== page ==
Nov 6, 2013 11:27 PM by Matthew Schwartz
TUCSON - Roberto Villasenor is worried that the controversial immigration law, Arizona Senate Bill 1070, could cause more than protests by immigration activists, such as the demonstration south of downtown a month ago.
Tucson's Police Chief is worried that SB1070 could lead to violence.
"This (SB 1070) has the potential to tear our community apart," Chief Villasenor told the News 4 Tucson Investigators. "What bothers me is that when you then emphasize the divisiveness or a certain issue, and cause greater emotion and greater angst and anger about that, then you increase the possibility for injury not only to my officers but to citizens."
Villasenor has been a long-time critic of the law that requires local police to call the Border Patrol whenever they detain undocumented immigrants.
Villasenor told us, "I don't agree with SB 1070. But that doesn't mean I get to say I'm not going to enforce it, because then I don't stand for anything."
We asked Villasenor, "If you could re-write the law, how would you?" He replied, "Well, I wouldn't involve local law enforcement. It's not our purview, that's a responsibility of federal government."
Villasenor has repeatedly said he thinks SB 1070 puts local cops in a tough spot.
"You know, on a Friday or Saturday night, when we're going call to call, we've got shootings, we've got stabbings, we've got robberies going on," Villasenor said. "Is immigration enforcement really the biggest thing we need to deal with at that point? It has a potential for division within our community and to put law enforcement between a rock and a hard place, and that's where I see us going right now. No matter what we do, we're not doing right."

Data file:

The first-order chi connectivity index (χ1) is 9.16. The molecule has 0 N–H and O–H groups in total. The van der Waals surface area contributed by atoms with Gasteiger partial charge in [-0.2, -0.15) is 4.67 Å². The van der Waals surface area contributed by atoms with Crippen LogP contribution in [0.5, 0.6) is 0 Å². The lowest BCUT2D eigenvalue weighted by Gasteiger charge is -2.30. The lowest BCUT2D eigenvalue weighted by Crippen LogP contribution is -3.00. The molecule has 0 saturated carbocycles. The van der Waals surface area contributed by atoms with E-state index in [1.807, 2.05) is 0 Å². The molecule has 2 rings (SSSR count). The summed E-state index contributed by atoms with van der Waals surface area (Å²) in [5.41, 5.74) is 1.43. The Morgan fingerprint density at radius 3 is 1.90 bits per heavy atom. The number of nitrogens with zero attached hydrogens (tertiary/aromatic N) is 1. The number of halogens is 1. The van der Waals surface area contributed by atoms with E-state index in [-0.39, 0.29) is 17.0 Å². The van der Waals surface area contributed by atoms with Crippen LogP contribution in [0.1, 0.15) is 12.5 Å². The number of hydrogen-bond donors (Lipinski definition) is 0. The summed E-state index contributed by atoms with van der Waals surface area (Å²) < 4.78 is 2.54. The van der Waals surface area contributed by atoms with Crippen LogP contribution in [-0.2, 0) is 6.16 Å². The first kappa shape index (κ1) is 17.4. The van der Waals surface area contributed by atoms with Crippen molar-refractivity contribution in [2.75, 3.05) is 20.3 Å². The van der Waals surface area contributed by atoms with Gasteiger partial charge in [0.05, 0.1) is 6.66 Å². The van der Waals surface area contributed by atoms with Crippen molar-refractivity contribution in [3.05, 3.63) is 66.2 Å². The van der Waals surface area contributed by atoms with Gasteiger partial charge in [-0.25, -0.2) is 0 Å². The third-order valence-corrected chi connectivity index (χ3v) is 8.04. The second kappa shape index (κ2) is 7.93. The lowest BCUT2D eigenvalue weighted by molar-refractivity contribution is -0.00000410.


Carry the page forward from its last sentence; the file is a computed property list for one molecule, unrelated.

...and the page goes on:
Villasenor admits his opposition to SB 1070 has hurt his standing in the Hispanic community. He said, "I am disappointed that they're trying to place me as the cause of the problem. And saying that I am directing things inappropriately. I'm following the law. And to say anything different is misleading."
Villasenor calls the controversy over SB 1070 one of the most difficult issues he's had to deal with. But he's not changing his stance, and in fact fired back at critics.
He told the News 4 Tucson Investigators, "Now all of a sudden the same people who used to praise me for being outspoken and vocal are now saying that I'm a sell-out and that I've turned back on my word. I've never changed my opinion, I still don't agree with the law, and I've never changed what I said my responsibility is, which is to enforce the law. And I will continue to do so."
Tucson City Council and the City Attorney are reviewing SB 1070 to see if there's anything that can and should be done locally to make any changes. Council is meeting Nov. 13 in a study session, and SB1070 is expected to be the main topic of conversation.
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